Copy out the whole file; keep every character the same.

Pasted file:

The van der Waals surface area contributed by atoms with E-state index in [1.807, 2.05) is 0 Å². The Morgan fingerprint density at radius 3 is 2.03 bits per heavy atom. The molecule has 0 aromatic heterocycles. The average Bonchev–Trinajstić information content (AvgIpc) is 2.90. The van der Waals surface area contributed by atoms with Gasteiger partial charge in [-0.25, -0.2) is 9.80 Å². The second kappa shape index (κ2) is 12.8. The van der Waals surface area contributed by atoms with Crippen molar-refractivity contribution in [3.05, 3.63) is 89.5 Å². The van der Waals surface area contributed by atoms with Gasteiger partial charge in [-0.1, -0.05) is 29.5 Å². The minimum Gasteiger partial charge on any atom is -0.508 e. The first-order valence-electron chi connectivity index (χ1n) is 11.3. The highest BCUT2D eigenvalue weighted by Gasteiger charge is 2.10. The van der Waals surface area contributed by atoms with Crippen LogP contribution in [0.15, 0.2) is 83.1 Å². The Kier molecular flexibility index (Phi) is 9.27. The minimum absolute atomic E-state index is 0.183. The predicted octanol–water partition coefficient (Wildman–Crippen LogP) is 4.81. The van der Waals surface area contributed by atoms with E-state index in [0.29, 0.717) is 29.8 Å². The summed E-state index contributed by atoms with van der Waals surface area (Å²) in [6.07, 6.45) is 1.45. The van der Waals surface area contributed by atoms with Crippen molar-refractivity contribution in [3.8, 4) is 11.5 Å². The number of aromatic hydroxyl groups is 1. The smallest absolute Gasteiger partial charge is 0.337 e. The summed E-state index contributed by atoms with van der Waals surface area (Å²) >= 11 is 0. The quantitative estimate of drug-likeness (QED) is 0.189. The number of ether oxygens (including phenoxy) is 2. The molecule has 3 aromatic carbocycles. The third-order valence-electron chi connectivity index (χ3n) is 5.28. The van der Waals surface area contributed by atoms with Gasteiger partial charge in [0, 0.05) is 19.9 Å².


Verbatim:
The van der Waals surface area contributed by atoms with E-state index in [1.807, 2.05) is 0 Å². The Morgan fingerprint density at radius 3 is 2.03 bits per heavy atom. The molecule has 0 aromatic heterocycles. The average Bonchev–Trinajstić information content (AvgIpc) is 2.90. The van der Waals surface area contributed by atoms with Gasteiger partial charge in [-0.25, -0.2) is 9.80 Å². The second kappa shape index (κ2) is 12.8. The van der Waals surface area contributed by atoms with Crippen molar-refractivity contribution in [3.05, 3.63) is 89.5 Å². The van der Waals surface area contributed by atoms with Gasteiger partial charge in [-0.1, -0.05) is 29.5 Å². The minimum Gasteiger partial charge on any atom is -0.508 e. The first-order valence-electron chi connectivity index (χ1n) is 11.3. The highest BCUT2D eigenvalue weighted by Gasteiger charge is 2.10. The van der Waals surface area contributed by atoms with Crippen LogP contribution in [0.15, 0.2) is 83.1 Å². The Kier molecular flexibility index (Phi) is 9.27. The minimum absolute atomic E-state index is 0.183. The predicted octanol–water partition coefficient (Wildman–Crippen LogP) is 4.81. The van der Waals surface area contributed by atoms with E-state index in [0.29, 0.717) is 29.8 Å². The summed E-state index contributed by atoms with van der Waals surface area (Å²) in [6.07, 6.45) is 1.45. The van der Waals surface area contributed by atoms with Crippen molar-refractivity contribution in [3.8, 4) is 11.5 Å². The number of aromatic hydroxyl groups is 1. The smallest absolute Gasteiger partial charge is 0.337 e. The summed E-state index contributed by atoms with van der Waals surface area (Å²) >= 11 is 0. The quantitative estimate of drug-likeness (QED) is 0.189. The number of ether oxygens (including phenoxy) is 2. The molecule has 3 aromatic carbocycles. The third-order valence-electron chi connectivity index (χ3n) is 5.28. The van der Waals surface area contributed by atoms with Gasteiger partial charge in [0, 0.05) is 19.9 Å².